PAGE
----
Christmas morning explosion in Nashville deemed ‘intentional act’

Ryman Auditorium
The Ryman Auditorium in Nashville, Tenn. (Photo by Todd DeFeo)

(The Center Square) – A warning blared from a parked RV in downtown Nashville for 15 minutes before it exploded around 6:30 a.m. Friday, injuring three people and downing 911 communications for miles in what authorities call an “intentional act.”

Nashville Police officers responded to a call of shots fired at 166 Second Avenue North at 5:30 a.m. Christmas morning. They found a parked RV blasting an audio warning that a bomb would detonate in 15 minutes.

“Evacuate now. There is a bomb. A bomb is in this vehicle and will explode,” a recording of a woman’s voice coming from the RV blared to a mostly empty street.

Officers began evacuating nearby buildings immediately, making announcements and knocking on doors, Nashville Police Department Chief John Drake said at a news conference Friday.

Nashville PD’s Hazardous Devices Unit was en route when the RV exploded at 6:30 a.m.

The blast tore through Second Avenue North, blowing out windows, scorching the street and nearby trees and causing extensive damage to surrounding buildings.

The explosion could be felt near the Nashville International Airport more than 15 miles away.

The FBI and federal Bureau of Alcohol, Tobacco, Firearms and Explosives are leading an investigation into the explosion alongside the Nashville Police Department. Authorities conducted a sweep of the downtown area to ensure there was no additional threat at noon Friday.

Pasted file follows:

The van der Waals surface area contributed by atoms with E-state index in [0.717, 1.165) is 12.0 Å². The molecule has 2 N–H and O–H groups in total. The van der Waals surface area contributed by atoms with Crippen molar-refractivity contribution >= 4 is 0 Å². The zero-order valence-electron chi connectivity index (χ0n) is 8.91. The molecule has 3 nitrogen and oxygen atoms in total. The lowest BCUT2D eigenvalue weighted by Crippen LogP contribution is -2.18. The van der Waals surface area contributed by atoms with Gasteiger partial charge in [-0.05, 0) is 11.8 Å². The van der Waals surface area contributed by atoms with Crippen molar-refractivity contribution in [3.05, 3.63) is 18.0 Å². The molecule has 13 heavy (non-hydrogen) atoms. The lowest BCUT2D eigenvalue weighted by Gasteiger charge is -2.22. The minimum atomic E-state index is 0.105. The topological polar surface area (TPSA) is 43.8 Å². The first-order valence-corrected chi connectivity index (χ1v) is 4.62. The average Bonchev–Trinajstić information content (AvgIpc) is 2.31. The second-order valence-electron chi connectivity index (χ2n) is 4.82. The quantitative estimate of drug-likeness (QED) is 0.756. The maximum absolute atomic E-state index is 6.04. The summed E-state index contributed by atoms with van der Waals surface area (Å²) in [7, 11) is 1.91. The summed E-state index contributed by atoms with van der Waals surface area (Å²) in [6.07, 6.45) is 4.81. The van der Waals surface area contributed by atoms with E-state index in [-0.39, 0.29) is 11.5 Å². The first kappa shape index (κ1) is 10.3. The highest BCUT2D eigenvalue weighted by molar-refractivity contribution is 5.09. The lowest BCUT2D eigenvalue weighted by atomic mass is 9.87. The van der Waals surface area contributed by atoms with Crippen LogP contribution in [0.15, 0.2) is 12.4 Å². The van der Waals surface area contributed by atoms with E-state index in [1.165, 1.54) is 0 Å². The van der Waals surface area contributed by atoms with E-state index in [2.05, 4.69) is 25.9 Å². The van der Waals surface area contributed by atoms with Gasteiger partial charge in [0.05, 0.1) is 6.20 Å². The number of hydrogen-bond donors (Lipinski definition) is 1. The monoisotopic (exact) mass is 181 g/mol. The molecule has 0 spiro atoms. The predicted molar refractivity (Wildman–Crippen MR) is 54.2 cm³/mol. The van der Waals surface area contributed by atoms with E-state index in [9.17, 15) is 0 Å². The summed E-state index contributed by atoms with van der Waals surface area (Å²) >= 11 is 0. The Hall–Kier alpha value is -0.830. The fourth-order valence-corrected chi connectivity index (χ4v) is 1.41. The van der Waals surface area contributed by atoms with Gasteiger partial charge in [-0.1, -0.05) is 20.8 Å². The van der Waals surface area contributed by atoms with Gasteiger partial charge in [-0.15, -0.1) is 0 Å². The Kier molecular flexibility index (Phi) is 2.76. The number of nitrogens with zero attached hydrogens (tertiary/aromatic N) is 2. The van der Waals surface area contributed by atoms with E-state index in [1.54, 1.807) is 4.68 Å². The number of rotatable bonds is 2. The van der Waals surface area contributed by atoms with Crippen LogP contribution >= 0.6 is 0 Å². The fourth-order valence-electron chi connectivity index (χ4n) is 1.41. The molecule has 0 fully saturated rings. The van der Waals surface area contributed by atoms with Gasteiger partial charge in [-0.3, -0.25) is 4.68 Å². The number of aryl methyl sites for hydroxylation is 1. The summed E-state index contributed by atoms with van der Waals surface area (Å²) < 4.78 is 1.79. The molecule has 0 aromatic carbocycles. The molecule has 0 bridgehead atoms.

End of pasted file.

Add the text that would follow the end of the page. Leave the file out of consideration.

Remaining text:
“We don’t feel there’s any concern in the downtown area of anything else right now,” Drake said. “But we are doing it as a precaution, just to search with our bomb dogs.”

Three people were transported to the hospital with minor injuries, according to ATF Special Agent In Charge Mickey French, but no deaths or additional casualties were known at the time of publication.

The RV was parked near an AT&T transmission building and blocks away from the 33-floor AT&T tower.

AT&T service in Nashville was down Friday, causing interruptions in 911 communications in Davidson County, as well as Williamson, Rutherford, Sumner, Putnam, Dickson, Montgomery, Bartlett and Coffee counties.

“Service for some customers in Nashville and the surrounding areas may be affected by damage to our facilities from the explosion this morning,” said AT&T representative Jim Greer. “We are in contact with law enforcement and working as quickly and safely as possible to restore service.”

The FAA temporarily halted flights out of Nashville international Airport because of telecommunications issues associated with the blast.

White House Deputy Press Secretary Judd Deere said the president had been briefed on the explosion and would continue to receive regular updates. Acting Attorney General Jeff Rosen was briefed on the situation Friday morning.

Gov. Bill Lee said that the state will supply any resources to determine what happened and who was responsible.

“Please join [First Lady Maria Lee] and me in praying for those who were injured and we thank all of our first responders who acted so quickly this morning,” Lee said in a tweet Friday.

The Nashville Convention and Visitors Corporation has announced it will contribute $10,000 toward a reward in the case.

“We will find out who did this,” FBI Special Agent in Charge Matt Foster said at a Friday news conference. “This is our city, too. We’re putting everything we have into finding who was responsible for what happened here today.”

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